Into 1978 we go then… 1977 was a bit of a slog – a year that started off slowly, with an interminable easy-listening winter and spring, but that had a fair few classics buried in the middle. You just had to be patient. What will the penultimate year of the decade serve up?
Uptown Top Ranking, by Althea & Donna (their 1st and only #1)
1 week, from 29th January – 5th February 1978
First of all, there’s a bit of reggae to beat the January blues! It’s not a verse-bridge-chorus kind of song, this one. It’s a riff, a vibe, a mood that chugs along. Beach bar music. Which isn’t to say it’s bland, or best suited for the background. Not at all. The bass-line is superbly monotonous. The vocals are at once hypnotic and yet indecipherable.
It’s not rap; but it’s not singing, not really. And the lyrics are delivered in an uncompromisingly thick Jamaican patois, that to your average British listener must have sounded like a completely foreign language. See me in me heels an’ ting, Dem check, Say we hip an’ ting… (I googled the lyrics…) Love is all I bring, Inna me khaki suit an’ ting… Althea and Donna are dressed to impress, dancing, cruising around in their ‘Benz’. Basically, they are The Shit. They are ‘uptown top ranking’, a Jamaican phrase for flaunting it in the city.
The one bit I could get without any help was the refrain: Na pop no style, I strictly roots… The girls haven’t forgotten where they came from, no matter how much they are blinging. They’re still Jennies from the Block (as Jennifer Lopez would tell us many years later…) But forget J-Lo, this record sounds incredibly modern, extremely fresh. I’m getting… Rihanna. She should come back with a cover of this…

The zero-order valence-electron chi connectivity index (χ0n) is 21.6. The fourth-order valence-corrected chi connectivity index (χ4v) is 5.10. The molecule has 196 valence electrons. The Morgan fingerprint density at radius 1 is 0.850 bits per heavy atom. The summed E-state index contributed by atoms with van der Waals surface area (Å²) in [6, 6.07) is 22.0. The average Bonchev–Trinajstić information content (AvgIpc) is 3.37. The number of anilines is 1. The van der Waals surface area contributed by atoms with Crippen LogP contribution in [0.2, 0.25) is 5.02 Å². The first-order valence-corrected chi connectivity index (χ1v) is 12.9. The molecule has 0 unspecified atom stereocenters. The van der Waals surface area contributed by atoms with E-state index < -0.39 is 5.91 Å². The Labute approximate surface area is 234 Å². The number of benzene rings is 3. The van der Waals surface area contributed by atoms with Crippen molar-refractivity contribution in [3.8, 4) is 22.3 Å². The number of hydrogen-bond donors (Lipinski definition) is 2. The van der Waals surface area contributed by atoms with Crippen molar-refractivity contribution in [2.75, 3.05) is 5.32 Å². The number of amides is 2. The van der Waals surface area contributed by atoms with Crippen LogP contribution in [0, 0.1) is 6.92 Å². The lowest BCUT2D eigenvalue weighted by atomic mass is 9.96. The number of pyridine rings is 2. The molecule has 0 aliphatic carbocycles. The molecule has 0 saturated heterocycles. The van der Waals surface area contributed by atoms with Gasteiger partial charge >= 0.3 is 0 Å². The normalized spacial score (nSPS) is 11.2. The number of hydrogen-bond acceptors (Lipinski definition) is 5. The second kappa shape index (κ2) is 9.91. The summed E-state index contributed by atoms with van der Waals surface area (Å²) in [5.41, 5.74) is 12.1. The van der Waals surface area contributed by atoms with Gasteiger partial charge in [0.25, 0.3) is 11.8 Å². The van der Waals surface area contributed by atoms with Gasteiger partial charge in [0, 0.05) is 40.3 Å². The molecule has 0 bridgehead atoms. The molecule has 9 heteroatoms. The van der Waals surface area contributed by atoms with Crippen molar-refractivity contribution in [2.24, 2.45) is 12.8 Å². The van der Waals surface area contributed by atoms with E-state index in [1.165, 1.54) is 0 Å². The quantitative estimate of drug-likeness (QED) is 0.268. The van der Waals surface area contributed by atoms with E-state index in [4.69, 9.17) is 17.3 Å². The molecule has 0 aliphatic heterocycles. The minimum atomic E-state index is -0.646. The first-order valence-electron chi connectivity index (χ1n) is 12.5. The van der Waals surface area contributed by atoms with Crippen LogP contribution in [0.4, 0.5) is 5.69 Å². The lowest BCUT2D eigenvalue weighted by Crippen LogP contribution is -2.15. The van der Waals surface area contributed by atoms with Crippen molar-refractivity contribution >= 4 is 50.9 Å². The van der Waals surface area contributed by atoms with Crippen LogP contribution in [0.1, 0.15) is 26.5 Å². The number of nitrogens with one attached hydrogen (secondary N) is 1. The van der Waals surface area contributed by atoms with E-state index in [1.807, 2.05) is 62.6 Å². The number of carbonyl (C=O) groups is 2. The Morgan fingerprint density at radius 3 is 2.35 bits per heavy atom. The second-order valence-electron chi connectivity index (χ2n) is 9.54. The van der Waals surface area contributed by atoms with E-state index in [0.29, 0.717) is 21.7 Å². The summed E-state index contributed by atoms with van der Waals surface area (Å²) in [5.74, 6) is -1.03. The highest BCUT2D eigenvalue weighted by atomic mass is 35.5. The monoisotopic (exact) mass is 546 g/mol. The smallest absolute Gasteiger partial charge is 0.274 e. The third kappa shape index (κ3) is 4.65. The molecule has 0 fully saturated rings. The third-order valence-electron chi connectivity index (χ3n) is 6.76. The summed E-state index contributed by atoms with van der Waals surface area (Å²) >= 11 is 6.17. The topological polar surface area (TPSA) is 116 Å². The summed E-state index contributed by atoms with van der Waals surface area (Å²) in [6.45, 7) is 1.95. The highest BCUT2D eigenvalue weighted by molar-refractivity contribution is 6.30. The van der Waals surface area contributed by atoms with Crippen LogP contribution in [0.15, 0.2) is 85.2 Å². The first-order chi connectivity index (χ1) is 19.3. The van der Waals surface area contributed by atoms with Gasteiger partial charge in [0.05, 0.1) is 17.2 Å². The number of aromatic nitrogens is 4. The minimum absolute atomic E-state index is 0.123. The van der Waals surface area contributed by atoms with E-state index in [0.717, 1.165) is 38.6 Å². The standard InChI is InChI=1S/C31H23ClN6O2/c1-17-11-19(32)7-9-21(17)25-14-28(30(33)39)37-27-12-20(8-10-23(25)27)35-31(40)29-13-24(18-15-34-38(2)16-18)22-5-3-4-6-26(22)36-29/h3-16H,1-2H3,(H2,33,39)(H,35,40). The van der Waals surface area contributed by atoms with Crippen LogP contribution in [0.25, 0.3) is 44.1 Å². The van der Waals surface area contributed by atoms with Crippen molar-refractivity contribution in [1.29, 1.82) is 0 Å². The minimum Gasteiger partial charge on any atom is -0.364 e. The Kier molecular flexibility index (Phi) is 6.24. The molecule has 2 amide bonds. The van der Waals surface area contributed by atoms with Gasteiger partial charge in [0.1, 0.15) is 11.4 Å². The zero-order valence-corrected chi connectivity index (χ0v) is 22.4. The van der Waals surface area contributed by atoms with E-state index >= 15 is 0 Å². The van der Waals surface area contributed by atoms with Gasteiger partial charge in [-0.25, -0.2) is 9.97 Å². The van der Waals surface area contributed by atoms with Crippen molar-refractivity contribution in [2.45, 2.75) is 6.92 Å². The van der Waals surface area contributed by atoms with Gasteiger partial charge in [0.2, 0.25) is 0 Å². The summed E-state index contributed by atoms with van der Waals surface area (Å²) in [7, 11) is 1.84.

Althea Forrest and Donna Reid were seventeen and eighteen respectively when they released this, their only hit. And they really do sound like too-cool-for-school teenagers as they deliver their lines, which were apparently ad-libbed. In my head, I can see them painting their nails, applying lipstick, and looking impossibly young and stylish. Listening to this record – this forty-three year old disc – is making me feel very middle-aged.
It’s not just the singers, in fact. Everything about this song feels and sounds modern. There’re the ad-libs, for a start. And then there’s the fact that it’s based around a sample from a 1967 song, ‘I’m Still in Love’. And the fact that ‘Uptown Top Ranking’ is an answer record, in response to a similarly braggadocio-filled track called ‘Three Piece Suit’, by Trinity, which also used the same rhythm. We are just in 1978, honest. I haven’t skipped thirty years by accident!
Althea and Donna didn’t bother with anything as basic as having a follow-up hit. They are one-hit wonders, baby. But what a hit, waking up the sleepy post-Christmas charts with a glimpse of downtown Kingston. I think it’s putting the word ‘Uptown’ in the title that does it. I can think of three ‘Uptown’ #1s, including this one, and they’re all great pop songs.